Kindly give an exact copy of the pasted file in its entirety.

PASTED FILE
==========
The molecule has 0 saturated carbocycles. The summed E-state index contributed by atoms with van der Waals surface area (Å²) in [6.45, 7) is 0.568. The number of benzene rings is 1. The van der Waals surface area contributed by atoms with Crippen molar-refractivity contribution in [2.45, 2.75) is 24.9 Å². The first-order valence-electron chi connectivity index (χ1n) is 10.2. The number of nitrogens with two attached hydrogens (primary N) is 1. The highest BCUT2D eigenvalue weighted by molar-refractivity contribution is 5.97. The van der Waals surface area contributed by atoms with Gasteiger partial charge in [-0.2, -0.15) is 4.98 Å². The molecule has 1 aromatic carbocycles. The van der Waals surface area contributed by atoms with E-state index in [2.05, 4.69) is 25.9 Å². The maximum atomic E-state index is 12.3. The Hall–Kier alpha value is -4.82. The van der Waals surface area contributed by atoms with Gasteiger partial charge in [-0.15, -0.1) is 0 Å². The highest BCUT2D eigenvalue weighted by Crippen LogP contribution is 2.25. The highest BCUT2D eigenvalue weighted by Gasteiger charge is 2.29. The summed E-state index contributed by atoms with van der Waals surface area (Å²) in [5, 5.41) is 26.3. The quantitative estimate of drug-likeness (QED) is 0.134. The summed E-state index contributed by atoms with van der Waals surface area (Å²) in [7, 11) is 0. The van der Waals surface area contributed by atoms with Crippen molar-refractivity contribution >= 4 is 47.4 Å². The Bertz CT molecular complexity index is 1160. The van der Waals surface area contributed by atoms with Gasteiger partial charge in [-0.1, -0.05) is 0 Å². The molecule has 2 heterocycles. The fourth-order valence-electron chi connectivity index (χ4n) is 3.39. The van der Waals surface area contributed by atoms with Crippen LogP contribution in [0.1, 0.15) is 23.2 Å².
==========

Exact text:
The molecule has 0 saturated carbocycles. The summed E-state index contributed by atoms with van der Waals surface area (Å²) in [6.45, 7) is 0.568. The number of benzene rings is 1. The van der Waals surface area contributed by atoms with Crippen molar-refractivity contribution in [2.45, 2.75) is 24.9 Å². The first-order valence-electron chi connectivity index (χ1n) is 10.2. The number of nitrogens with two attached hydrogens (primary N) is 1. The highest BCUT2D eigenvalue weighted by molar-refractivity contribution is 5.97. The van der Waals surface area contributed by atoms with Gasteiger partial charge in [-0.2, -0.15) is 4.98 Å². The molecule has 1 aromatic carbocycles. The van der Waals surface area contributed by atoms with E-state index in [2.05, 4.69) is 25.9 Å². The maximum atomic E-state index is 12.3. The Hall–Kier alpha value is -4.82. The van der Waals surface area contributed by atoms with Gasteiger partial charge in [-0.15, -0.1) is 0 Å². The highest BCUT2D eigenvalue weighted by Crippen LogP contribution is 2.25. The highest BCUT2D eigenvalue weighted by Gasteiger charge is 2.29. The summed E-state index contributed by atoms with van der Waals surface area (Å²) in [5, 5.41) is 26.3. The quantitative estimate of drug-likeness (QED) is 0.134. The summed E-state index contributed by atoms with van der Waals surface area (Å²) in [7, 11) is 0. The van der Waals surface area contributed by atoms with Crippen molar-refractivity contribution >= 4 is 47.4 Å². The Bertz CT molecular complexity index is 1160. The van der Waals surface area contributed by atoms with Gasteiger partial charge in [-0.1, -0.05) is 0 Å². The molecule has 2 heterocycles. The fourth-order valence-electron chi connectivity index (χ4n) is 3.39. The van der Waals surface area contributed by atoms with Crippen LogP contribution in [0.1, 0.15) is 23.2 Å².